Abstract: Differentiated integration has become ubiquitous in the European Union today. However, the evaluation of differentiated integration by the academic community is much contested: While some see it as a remedy to political gridlock, others think of it as the beginning of the end of the EU (i.e., disintegration). Our article sheds light on the relationship between differentiated integration and disintegration from the viewpoint of subnational members of Parliament. Assuming that at least some scenarios of differentiated integration are related to disintegration, we report on data from a survey of seven EU member states about subnational members of Parliament’s preferences regarding future scenarios for the EU. Our results find that a preference for a Europe with a singular focus on “nothing but the single market” is related to a functionalist approach towards European integration and the perceived disintegration of the EU. This preference is especially prevalent among subnational MPs in the Czech Republic and Poland, both known for having opt-out solutions. While the Czech Republic constantly shows high levels of Euroscepticism in public surveys, the reverse is true in Poland. Obviously, a general commitment to the EU should not be equated with a shared common goal of further European integration. If such differences become permanent, European integration may genuinely be endangered.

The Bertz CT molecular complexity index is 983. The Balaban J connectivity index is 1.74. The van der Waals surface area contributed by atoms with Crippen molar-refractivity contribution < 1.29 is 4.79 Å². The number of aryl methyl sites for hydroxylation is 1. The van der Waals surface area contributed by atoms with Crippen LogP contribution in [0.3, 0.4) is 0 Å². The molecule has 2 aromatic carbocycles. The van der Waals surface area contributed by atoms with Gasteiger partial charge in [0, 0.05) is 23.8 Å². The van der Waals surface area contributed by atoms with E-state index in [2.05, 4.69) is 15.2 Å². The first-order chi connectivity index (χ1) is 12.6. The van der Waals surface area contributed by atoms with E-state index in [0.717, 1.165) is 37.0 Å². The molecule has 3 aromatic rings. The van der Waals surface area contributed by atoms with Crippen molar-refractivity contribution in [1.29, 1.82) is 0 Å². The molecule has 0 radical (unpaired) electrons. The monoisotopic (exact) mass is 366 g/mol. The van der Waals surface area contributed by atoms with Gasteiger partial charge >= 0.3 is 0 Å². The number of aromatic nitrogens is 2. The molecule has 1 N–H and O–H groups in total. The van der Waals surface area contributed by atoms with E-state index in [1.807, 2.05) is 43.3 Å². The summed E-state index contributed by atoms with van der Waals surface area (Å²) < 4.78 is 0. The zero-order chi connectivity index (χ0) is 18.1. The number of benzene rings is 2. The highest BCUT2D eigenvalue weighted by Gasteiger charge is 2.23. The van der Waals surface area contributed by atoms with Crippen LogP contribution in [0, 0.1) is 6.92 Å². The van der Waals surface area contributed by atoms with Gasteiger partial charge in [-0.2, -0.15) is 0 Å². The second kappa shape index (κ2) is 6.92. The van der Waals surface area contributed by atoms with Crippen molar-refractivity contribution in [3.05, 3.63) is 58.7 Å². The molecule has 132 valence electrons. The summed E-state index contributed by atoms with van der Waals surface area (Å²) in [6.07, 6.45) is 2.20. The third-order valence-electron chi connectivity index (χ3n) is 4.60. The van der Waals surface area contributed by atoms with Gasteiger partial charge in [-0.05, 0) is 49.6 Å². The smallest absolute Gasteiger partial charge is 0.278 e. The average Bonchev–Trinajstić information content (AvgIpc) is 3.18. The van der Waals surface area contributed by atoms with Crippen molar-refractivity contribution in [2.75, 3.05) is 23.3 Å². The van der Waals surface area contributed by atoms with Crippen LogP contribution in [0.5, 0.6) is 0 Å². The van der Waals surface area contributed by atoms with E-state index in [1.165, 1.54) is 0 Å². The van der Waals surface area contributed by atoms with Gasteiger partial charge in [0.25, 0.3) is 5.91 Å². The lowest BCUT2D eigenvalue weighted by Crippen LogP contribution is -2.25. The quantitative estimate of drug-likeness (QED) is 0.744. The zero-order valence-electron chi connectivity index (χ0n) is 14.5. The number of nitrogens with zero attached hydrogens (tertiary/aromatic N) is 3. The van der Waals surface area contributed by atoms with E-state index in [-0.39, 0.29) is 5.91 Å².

Keywords: differentiated integration; European disintegration; regional members of Parliament; regional parliaments